T. David Gordon put it simply, “For Theism, human life is significant because we bear the image of God. The world we live in is significant because it is God’s creation. And some of the things that we bearers of God’s image do in God’s creation are more important than others, and we invest these significant things with appropriate meaning through ritual and form.” (1) (emphasis mine)

Ritual and forms are not bad things that suppress the worship of God, they are the good things that God has instituted for properly worshiping Him. Ritual and form make corporate worship significant and wonderfully different than the things we do normally in our week. To put them off in favor of the inclinations of one’s wicked heart (Jer. 17:9) is to lean on one’s own understanding and dismiss the wisdom of God as being subservient to emotion and tastes. We are not at liberty to “do our own thing” during corporate worship.

It is a special time of worship that is made that way through biblical ritual and forms.

Secondly, while the church must worship properly, it also must worship in an orderly manner. The urge to suddenly drop an element of worship based purely on one’s subjective heart movements, puts the congregation at risk for imbibing the spirit of the age and folly. The well-ordered liturgy protects the people from the sinful inclinations of an individual. It may appear cool or edgy when a pastor does something strange and unexpected, but the reality is, you are going suffer loss for the sake of his chance to play at church.

Leland Ryken notes, “Earlier in this century someone claimed that we work at our play and play at our work. Today the confusion has deepened: we worship our work, work at our play, and play at our worship.” (2) You shouldn’t go to church on the Lord’s Day to play or be entertained. I hope we can all agree with that.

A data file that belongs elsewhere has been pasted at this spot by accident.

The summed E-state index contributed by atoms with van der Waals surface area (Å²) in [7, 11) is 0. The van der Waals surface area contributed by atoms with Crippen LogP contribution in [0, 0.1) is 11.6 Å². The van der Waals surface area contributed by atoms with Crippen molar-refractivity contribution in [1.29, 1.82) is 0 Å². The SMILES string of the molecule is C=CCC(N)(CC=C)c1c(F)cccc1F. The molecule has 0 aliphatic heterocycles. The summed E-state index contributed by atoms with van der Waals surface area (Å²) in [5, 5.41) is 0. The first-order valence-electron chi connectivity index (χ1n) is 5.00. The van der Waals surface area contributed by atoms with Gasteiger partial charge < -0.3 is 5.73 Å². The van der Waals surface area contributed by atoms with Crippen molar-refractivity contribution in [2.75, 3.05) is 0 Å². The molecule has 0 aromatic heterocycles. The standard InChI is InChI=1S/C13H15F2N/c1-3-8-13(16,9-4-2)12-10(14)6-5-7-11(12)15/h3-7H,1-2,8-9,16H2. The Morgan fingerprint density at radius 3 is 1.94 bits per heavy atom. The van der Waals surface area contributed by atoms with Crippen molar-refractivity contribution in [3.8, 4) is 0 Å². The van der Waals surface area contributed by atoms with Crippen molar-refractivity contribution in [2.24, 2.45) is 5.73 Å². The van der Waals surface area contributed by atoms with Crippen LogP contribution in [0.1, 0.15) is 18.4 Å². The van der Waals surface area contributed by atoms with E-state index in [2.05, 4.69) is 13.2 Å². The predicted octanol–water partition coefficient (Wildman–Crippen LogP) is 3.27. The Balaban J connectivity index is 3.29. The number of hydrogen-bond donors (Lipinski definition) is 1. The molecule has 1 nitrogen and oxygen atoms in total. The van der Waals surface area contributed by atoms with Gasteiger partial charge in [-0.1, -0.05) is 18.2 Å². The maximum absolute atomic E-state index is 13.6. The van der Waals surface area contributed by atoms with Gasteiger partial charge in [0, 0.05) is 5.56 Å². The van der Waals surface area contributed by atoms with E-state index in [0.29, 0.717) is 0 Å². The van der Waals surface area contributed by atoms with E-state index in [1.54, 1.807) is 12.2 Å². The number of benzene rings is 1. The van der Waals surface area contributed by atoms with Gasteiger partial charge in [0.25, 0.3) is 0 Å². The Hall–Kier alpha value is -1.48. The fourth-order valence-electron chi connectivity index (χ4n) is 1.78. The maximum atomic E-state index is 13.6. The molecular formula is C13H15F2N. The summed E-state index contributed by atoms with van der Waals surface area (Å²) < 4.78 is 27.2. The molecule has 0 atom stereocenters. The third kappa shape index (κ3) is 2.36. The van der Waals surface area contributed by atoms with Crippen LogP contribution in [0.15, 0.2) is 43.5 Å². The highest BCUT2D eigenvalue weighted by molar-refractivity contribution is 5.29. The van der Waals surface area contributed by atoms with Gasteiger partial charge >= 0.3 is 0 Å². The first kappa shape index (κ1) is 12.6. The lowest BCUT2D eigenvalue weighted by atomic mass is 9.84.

The corporate worship service must be treated with the utmost respect, reverence, and awe. It is the eternal destiny of believers to gather together and worship God. At church we are currently those who “have come to Mount Zion and to the city of the living God and the heavenly Jerusalem, and to myriads of angels, to the general assembly and the church of the firstborn who are enrolled in heaven, and to God, the Judge of all, and to the spirits of the righteous made perfect, and to Jesus, the mediator of a new covenant, and to the sprinkled blood which speaks better than the blood of Abel.” (Hebrews 12:22-24) Lord’s Day services are tastes and glimpses of the experience of eternity, and eternity is filled with form and ritual regulating the worship of God among the glorified saints. With this emphasis, Gordon writes, “We cannot deformalize or deritualize worship without turning it into play.”(3)

Once we turn worship into play it loses all of its significance and all of its power. It becomes nothing more than another hour of entertainment for those who are bored, and an embarrassing annoyance for those who came to worship God. So, if you go to a church with a well-ordered service, thank your leadership for not playing at worship.

In the meantime, go to church, love the truth, and help your neighbor.

(1) T. David Gordon. Why Johnny Can’t Sing Hymns: How Pop Culture Rewrote the Hymnal (Philipsburg New Jersey, P&R Publishing, 2010), 144,
(2) Leland Ryken, Redeeming the Time: A Christian Approach to Work and Leisure (Grand Rapids, Baker, 1995), 12.
(3) Gordon, Why Johnny Can’t Sing Hymns, 146.

[Editor’s Note: Sunday’s religion column is written by Pastor Matt Davis of Helena Reformed Baptist Church]